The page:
Stanford Report Online



Stanford Report, August 12, 2003

ITSS urges updating security patches to prevent spread of malicious code

The hacking of 2,500 Stanford computers last week continues to create numerous difficulties for the university’s information technology support personnel. The virus and a new worm continue to infect machines at a decreased rate, but PC users on campus can avoid infection by implementing preventive security measures.

If you’re reading this article on a computer running Microsoft Windows NT, 2000, XP, or 2003 operating systems, apply all security patches (available for free download at http://www.microsoft.com/technet/treeview/default.asp?url=/technet/security/bulletin/MS03-026.asp)

Home computers that dial into Stanford or connect via DSL and laptops connected to the campus network are also at risk and should be patched. Computers running Windows 98 and 95 or Macintosh operating systems are not affected, according to the Department of Information Technology Systems and Services (ITSS).

Sandy Senti, executive director of technology, strategy and support, estimates that at least 30 percent of campus PC users have not installed the security patch. "There is a real urgency for installing the security patch if people haven’t already done so because we continue to see new flavors of this [vulnerability],” Senti said. "Although the IT community has quickly come together to repair infected machines, prevention is still the best medicine."

The vulnerability, RPC Buffer Overflow, allows hackers to take control of the machines, clearing the way for all sorts of mischief -- from stealing personal information to engaging in distributed denial of service attacks, which occur when hundreds or thousands of computers are used to clog traffic to a particular website, said Cedric Bennett, director of information security services.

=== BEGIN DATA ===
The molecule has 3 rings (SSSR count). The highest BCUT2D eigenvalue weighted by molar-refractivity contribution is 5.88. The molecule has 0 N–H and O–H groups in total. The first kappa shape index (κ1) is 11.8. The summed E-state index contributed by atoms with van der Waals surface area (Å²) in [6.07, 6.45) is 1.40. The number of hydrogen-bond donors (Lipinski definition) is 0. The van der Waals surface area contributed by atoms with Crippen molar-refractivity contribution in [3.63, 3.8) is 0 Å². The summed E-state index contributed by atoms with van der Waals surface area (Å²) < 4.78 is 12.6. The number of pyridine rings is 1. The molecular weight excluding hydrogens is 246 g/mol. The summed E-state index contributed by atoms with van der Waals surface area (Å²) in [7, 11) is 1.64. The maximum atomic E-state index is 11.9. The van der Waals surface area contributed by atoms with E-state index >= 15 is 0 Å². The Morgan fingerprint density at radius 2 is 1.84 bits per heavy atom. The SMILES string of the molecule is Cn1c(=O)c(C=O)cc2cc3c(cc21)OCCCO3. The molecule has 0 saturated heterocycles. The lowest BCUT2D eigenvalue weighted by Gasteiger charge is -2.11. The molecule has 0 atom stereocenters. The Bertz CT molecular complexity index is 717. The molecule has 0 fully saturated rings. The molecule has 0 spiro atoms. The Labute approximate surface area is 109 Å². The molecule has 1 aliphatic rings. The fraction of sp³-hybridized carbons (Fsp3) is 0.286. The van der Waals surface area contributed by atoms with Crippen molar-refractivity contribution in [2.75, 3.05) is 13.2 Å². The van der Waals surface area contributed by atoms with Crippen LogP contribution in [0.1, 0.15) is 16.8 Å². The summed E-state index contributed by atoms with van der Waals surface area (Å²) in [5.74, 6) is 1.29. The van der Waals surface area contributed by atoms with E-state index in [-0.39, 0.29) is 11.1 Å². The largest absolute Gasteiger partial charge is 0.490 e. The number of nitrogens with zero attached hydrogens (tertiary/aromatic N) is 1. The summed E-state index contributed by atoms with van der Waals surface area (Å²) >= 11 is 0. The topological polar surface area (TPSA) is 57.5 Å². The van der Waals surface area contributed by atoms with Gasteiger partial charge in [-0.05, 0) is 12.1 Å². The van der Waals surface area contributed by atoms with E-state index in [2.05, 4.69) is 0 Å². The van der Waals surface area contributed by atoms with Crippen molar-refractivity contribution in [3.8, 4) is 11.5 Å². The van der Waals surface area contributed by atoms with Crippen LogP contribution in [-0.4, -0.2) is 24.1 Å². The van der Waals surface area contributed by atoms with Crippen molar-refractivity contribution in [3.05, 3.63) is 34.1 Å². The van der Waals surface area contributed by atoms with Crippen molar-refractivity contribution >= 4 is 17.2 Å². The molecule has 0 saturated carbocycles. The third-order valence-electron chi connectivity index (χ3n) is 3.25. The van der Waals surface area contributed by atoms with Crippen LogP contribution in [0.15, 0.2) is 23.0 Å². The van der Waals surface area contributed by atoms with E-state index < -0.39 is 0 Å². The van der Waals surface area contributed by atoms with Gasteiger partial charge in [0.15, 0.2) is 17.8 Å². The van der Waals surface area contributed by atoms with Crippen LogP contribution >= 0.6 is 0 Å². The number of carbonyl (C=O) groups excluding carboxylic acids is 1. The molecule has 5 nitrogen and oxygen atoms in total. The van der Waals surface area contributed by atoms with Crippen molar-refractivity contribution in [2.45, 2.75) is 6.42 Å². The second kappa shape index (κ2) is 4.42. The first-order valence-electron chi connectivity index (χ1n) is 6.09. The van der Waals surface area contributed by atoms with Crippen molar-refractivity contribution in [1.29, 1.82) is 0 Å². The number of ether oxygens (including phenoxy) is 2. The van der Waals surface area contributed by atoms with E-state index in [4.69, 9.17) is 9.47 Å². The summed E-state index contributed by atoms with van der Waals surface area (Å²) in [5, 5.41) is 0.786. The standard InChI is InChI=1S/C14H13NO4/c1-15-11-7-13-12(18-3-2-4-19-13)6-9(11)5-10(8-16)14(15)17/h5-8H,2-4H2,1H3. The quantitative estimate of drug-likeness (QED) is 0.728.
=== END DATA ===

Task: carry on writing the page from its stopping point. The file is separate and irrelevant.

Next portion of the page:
A new worm also exploits the Windows security vulnerability. The worm deposits code that allows it to spread to other computers and also attempts denial of service attacks. The worm has affected at least 400 machines on the Stanford network.

Security updates protect users and can save hours of work for university computer support personnel. According to ITSS, 800 infected machines have been rebuilt, patched and reconnected to network. Each machine takes up to four hours to rebuild. Another 1,200 compromised machines have been disconnected from the Stanford network, which means users of these computers are unable to check e-mail or perform other tasks that require networking while they are rebuilt by an ITSS SWAT team. "It’s quite a laborious process,” Senti said.

Computer users may find it difficult to determine whether a machine has been infected because the virus deposits lines of code deep within the operating system. One indication of the virus is the disappearance of the virus protection icon from the desktop, Senti said. ITSS repeatedly scans the network for infected machines and notifies the local service support person in each department.

It may take weeks to clean the bad code off every one of the infected computers, Bennett said. "In terms of lost time, it's expensive," he added. "This is a pretty serious attack."

Bennett also predicted that such skillfully created "exploits," as he calls them, will increase. "I believe that what we're seeing in last several months, if you go back to Slammer and Bugbear.B" -- the software worm and virus that became epidemic in early February and June, respectively, of this year -- "is an escalation of the sophistication and intensity of Internet attacks," he said. "The Internet is a great facility -- a great resource -- but it carries some dangers. I believe this is a signal that we have to become just a bit more active in trying to prevent these kinds of attacks."

Bennett said he and other members of ITSS suspect that the university computers were probably infected by a laptop (or laptops) brought in from the outside and then connected to the Stanford University Network (SUNet). It is unlikely that the laptops' owners would have known their machines were infected, he added.

More technical information about this vulnerability can be found at http://securecomputing.stanford.edu/alerts/windows-rpc-16-jul2003.html.